I don’t know exactly why, but in early October I decided to stage a boycott.  Since early March I’d been meal planning for at least five days at a time and making one, well-planned, agonizing shopping trip to accumulate what I needed. I’ve never been much of a meal planner, but thanks to COVID-19, meals driven by spontaneity and hankerings were few and far between.

So, earlier this month I boycotted meal planning and arduous trips to the supermarket and lived, instead, by eating at Foxtrot Market for three meals a day for four days. Why Foxtrot? I considered it an experiment and change my routine. I visited both local Foxtrot Market locations: Snider Plaza and McKinney Avenue.  There, I found everything I needed except for fresh produce.

To be honest, I’m typically not a grab and go gal. I’m always a little suspicious of food that’s premade, prewrapped up and sitting in a cooler with a “best by” sticker plastered on it but decided to use my boycott to boycott boycotting grab and go.

Many of Foxtrot’s salads, sandwiches, soups, bowls, and other grab and go meals are inspired by international cuisine.  Flavors from Korea, India, Asia, the Mediterranean, Mexico, and Spain are alongside traditional American standards.

Two standouts I recommend are the Aloo Gobi salad with roasted potatoes, pickled cauliflower, kale, lentils, bell peppers and serrano peppers with a sweet-ish fig masala vinaigrette and the Carnitas Bowl with Mojo braised pork, brown rice, black beans and vegetables with a poblano crema.  The carnitas bowl was dinner one night which I served with chips and Sarah Jane’s Finest Gourmet Queso.

Foxtrot has an abundance of snacky foods. This is a merchandising strategy that speaks to my heart. One night, my husband and enjoyed a charcuterie spread with Calabrese, Proscuitto and Iberico Ham from Creminelli, La Quercia and Fermin and cheeses from Kindred Creamery and other brands. The selection at Foxtrot is all premium but I didn’t consider the prices to be out of line as I have found in other “luxury convenience stores.”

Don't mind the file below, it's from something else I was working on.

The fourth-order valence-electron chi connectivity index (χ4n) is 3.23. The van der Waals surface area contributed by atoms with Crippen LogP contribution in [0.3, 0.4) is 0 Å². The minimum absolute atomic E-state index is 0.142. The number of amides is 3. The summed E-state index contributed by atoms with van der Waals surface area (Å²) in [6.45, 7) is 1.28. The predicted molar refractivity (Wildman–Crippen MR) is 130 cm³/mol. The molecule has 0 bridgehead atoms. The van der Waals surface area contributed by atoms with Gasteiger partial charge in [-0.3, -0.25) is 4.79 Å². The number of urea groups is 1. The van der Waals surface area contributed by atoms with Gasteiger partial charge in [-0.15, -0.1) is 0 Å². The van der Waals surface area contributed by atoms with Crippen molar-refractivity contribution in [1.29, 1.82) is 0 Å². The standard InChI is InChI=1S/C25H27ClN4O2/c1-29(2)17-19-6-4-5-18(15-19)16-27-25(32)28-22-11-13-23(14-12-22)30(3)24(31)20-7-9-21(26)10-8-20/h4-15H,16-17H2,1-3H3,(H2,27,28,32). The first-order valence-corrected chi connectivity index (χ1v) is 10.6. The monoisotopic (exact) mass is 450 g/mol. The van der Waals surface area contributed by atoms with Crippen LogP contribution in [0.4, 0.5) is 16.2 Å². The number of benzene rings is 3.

There was also a Dill Pickle Dip that I tried on a lark, which was so good (if you like pickles) and the Fresno Chili Hummus which was great – creamy, little to no garlic and a nice punch from the Fresno chilis.  Foxtrot has plenty of chips and crackers, including several gluten free options.

From Foxtrot’s extensive wine collection, which includes big red cabs such as Silver Oak, light wines such as Chablis and everything in between, I picked a Rickshaw Pinot Noir because it rhymes with Kickshaw which is part of the name of my food blog, The Kickshaw Papers.  It was a great pinot with black cherry notes and only $20 per bottle.

Foxtrot also carries some grocery staples, including Allen Brothers steaks which we grilled one night and ate with Foxtrot’s Kale Caesar Salad.  For dessert, we devoured Haute Sweets Patisserie’s chocolate cookie cream sandwiches which are in the refrigerator section near the dips.

The refrigerator section has stables such as milk, eggs, butter, and bacon the freezer section is loaded with pizza and other frozen dinners but what’s most impressive is the amount of ice cream Foxtrot has. Forget Baskin Robbins, just come here and pick up a pint or two of Jeni’s!  

There are a few fresh-made items to choose from here.  The Avocado Toast is a must try – avocado, orange slices, feta cheese, radishes and micro greens beautifully arranged on a slice of thick toast.  Breakfast tacos and sandwiches, including a beef tenderloin with Korean Gochujang sauce and cucumbers are also high quality and tasty.  Foxtrot partners with local companies such as Bisous Bisous Pâtisserie and Haute Sweets Patisserie for croissants, macarons and other desserts and pastries.

Prior to this experiment, I did not consider using Foxtrot as anything other than a place to grab a quick iced tea or coffee.  Honestly, I just didn’t know how to Foxtrot. My husband and I ate 12 consecutive meals from one, small market that also serves as a specialty wine and beer shop, social hub, study hall, meeting place, and gift shop.  We picked up the food and we used Foxtrot’s one-hour guaranteed delivery service. We never ate the same thing twice (except the cookie sandwiches) and spent less on groceries during that four-day period.

Both locations have large, pet-friendly patios for outdoor Foxtrotting. There are plenty of seats inside with some folks wearing masks and some not.  All employees are masked, and, per the state mandate, guests are required to wear them inside while not eating or drinking. Snider Plaza’s adjacent parking garage is very convenient with loads of open spots.  The McKinney Ave location is a little tricky on the parking, but there are two spots up front for grab and go.